Asian stocks stepped back from near eight-month highs on Thursday and the dollar eased as European and U.S. central banks reinforced investor worries about the global economic outlook and trade protectionism. In a fresh escalation of trade tensions, U.S. President Donald Trump has threatened new tariffs on goods from the European Union even as the Sino-U.S. trade dispute remains unresolved.
MSCI's broadest index of Asia-Pacific shares outside Japan slipped 0.3 per cent after four straight days of gains took it to the highest since last August. Chinese shares were subdued with the blue-chip CSI300 off 1 per cent while Hong Kong's Hang Seng index tumbled 0.6 per cent.
Australian shares also lost ground, pressured by political uncertainty after the country's prime minister called a national election for May 18. Japan's Nikkei fell 0.3 per cent as the yen strengthened.
"It has been another mixed day in the market with investors still searching for the next push one way or the other and the majority of products are trading at familiar levels," said Nick Twidale, Sydney-based analyst at Rakuten Securities Australia. "Traders continue to operate in a 'wait and watch' mode as they look for the next opportunity in a cautious market. Two big event risks are now behind us with the ECB and Fed."
On Wednesday, the European Central Bank (ECB) kept its loose policy stance and warned that threats to global economic growth remained. The ECB has already pushed back its first post-crisis interest rate hike, and President Mario Draghi raised the prospect of more support for the struggling eurozone economy if its slowdown persisted. "If, as we expect, growth in the euro-zone continues to disappoint over the coming months, we think that ECB policymakers will adopt an even more accommodative stance," analysts at Capital Economics wrote in a note.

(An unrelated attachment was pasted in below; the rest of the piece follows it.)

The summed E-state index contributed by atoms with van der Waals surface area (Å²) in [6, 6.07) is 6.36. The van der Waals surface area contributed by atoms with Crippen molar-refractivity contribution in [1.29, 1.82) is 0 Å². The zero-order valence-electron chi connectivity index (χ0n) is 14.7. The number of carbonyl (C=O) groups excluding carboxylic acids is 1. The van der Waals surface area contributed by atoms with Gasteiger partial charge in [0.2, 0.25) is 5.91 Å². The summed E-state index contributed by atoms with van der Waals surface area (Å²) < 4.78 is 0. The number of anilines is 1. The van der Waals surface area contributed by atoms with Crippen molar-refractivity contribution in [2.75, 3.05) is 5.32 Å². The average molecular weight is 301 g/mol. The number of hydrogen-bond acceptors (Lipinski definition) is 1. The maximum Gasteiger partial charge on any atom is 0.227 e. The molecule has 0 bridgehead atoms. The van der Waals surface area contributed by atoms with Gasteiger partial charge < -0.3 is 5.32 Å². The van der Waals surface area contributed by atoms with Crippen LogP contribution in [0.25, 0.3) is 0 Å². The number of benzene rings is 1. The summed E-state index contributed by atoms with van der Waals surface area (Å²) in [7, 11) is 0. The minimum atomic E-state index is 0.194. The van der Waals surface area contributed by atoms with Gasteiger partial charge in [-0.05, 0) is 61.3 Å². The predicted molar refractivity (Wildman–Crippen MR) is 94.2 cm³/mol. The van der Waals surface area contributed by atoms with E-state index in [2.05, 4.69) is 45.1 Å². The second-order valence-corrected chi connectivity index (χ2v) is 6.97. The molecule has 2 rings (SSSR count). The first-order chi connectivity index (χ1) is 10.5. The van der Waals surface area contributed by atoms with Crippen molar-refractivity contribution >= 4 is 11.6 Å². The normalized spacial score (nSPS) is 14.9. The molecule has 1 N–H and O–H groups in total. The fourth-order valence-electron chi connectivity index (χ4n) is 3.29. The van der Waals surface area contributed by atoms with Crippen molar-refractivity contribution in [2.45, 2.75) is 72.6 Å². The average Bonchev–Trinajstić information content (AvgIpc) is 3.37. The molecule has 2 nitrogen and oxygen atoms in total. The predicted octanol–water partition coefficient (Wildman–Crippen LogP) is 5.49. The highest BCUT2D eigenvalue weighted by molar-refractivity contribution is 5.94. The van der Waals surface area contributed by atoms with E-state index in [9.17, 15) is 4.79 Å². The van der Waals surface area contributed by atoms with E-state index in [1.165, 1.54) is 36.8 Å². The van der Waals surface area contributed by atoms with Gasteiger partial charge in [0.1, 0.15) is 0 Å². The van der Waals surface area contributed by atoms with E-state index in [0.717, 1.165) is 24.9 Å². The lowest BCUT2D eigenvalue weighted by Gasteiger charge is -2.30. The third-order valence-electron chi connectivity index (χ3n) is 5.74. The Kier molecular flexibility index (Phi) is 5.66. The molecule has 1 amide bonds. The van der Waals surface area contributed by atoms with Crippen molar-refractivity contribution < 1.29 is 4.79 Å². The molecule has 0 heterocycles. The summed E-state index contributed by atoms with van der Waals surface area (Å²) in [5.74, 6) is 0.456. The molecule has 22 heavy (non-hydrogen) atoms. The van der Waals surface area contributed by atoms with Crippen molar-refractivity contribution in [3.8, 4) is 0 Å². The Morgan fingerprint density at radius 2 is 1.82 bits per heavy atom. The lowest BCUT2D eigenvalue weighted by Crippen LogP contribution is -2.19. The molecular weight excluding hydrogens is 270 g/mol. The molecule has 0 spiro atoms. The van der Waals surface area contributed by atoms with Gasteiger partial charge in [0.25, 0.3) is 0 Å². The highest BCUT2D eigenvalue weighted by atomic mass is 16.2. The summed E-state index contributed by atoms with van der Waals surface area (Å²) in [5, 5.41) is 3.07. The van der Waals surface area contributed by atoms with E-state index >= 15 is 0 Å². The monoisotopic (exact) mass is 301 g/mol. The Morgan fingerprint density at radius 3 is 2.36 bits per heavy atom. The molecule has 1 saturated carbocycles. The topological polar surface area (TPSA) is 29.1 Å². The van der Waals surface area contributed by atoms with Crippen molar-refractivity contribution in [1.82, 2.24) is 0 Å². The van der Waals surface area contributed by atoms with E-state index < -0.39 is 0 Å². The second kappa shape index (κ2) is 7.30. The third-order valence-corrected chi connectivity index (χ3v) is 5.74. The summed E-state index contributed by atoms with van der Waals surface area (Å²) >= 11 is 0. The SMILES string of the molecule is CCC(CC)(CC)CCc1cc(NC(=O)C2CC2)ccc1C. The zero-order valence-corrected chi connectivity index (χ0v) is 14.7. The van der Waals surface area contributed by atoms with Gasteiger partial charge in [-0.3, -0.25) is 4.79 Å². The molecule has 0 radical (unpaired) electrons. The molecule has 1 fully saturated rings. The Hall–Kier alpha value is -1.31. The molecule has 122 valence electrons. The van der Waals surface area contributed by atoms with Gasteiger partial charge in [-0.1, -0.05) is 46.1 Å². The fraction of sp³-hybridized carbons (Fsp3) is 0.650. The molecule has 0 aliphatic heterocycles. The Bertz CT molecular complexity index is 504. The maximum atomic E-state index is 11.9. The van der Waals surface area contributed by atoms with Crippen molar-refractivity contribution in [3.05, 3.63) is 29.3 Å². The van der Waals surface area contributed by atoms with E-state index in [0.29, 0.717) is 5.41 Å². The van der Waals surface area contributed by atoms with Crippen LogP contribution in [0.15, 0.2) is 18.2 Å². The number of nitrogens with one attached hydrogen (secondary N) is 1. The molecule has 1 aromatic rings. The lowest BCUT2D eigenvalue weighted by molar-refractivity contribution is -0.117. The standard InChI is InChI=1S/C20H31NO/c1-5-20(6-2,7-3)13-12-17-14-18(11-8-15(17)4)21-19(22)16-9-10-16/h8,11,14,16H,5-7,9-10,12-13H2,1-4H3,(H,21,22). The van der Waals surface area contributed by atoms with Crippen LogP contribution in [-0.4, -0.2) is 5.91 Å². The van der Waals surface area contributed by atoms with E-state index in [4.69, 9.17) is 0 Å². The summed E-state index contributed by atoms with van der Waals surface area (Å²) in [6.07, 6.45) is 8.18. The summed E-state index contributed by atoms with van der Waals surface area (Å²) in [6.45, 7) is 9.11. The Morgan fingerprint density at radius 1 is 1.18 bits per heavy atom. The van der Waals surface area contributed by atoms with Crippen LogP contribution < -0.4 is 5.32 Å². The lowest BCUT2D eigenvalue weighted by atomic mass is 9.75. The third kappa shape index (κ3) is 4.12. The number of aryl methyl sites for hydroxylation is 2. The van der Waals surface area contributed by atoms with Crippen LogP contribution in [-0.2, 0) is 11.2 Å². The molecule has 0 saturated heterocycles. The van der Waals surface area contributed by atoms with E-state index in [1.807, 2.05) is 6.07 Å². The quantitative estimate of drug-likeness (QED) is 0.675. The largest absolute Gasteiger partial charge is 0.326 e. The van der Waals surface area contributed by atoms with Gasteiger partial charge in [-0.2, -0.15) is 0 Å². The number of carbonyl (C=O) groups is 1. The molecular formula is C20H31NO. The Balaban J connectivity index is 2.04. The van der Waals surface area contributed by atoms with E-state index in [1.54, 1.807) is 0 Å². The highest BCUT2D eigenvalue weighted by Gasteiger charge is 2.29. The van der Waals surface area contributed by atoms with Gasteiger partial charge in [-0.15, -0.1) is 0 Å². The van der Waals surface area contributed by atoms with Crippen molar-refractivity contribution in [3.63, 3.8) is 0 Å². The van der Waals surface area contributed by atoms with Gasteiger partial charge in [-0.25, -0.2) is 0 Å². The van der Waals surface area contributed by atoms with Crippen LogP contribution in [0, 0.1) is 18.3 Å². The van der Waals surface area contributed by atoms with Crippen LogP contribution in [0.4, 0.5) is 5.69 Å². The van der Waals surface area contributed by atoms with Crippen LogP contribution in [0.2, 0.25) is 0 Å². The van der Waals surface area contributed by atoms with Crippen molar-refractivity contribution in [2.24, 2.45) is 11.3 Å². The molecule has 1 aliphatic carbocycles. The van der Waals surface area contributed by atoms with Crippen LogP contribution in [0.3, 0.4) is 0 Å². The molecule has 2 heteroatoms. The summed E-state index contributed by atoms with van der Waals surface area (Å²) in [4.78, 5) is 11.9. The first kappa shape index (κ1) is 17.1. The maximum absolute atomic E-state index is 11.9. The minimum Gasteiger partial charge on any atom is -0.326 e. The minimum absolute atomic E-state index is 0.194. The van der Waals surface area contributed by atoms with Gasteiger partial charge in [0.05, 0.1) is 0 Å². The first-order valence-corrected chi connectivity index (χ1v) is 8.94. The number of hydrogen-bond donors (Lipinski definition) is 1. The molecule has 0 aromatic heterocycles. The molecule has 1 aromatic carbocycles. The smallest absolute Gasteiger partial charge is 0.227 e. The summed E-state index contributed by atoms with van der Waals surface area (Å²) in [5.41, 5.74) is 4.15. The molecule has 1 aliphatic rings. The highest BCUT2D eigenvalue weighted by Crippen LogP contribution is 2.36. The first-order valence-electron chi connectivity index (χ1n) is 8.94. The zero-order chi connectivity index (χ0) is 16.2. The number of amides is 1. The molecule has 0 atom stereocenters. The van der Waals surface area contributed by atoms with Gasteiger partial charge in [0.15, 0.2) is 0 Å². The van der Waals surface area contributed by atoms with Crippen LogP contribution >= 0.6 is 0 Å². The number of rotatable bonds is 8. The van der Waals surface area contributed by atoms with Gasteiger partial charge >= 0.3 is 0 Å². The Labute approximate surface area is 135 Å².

Separately, data showed U.S. consumer prices increased by the most in 14 months in March but underlying inflation remained benign against a backdrop of slowing global economic growth.
Minutes from a March 19-20 meeting of Federal Reserve policymakers showed they agreed to be patient about any changes to interest rate policy as they saw the U.S. economy weathering a global slowdown without a recession in the next few years. U.S. Treasury yields slipped in response, reinforcing expectations that the Fed would hold rates steady or possibly cut them by the end of the year.
Those expectations helped European and U.S. shares overnight. On Wall Street, the S&P 500 added 0.35 per cent, the Nasdaq climbed 0.7 per cent while the Dow was barely changed. "There were big worries last year that central banks globally are moving towards policy tightening. Those fears have reversed now," said Shane Oliver, chief economist at AMP.
"That is a reasonably positive backdrop for equities," Oliver added. "The complication is the growth slowdown." However, he added some encouraging economic signs were now emerging, helped by the "great retreat" on policy by global central banks, fiscal stimulus in China and progress in Sino-U.S. trade talks.
In currencies, the British pound was slightly higher at $1.3099 after European leaders agreed to extend the deadline for the UK to leave the union to the end of October, averting a potential crash out of the bloc on Friday with no divorce deal. Sterling has stayed in a triangle holding pattern between $1.2945 and $1.3380 during the past month or so.
The dollar index fell for a fourth straight day to 96.931 against a basket of major currencies. The euro was barely changed at $1.1277 while the Japanese yen paused after three days of gains at 111.04. In commodities, Brent futures eased 16 cents to $71.57 a barrel. U.S. crude dipped 27 cents to $64.34. Gold hovered near a two-week top on Thursday at $1,307.03 an ounce.
(With inputs from agencies.)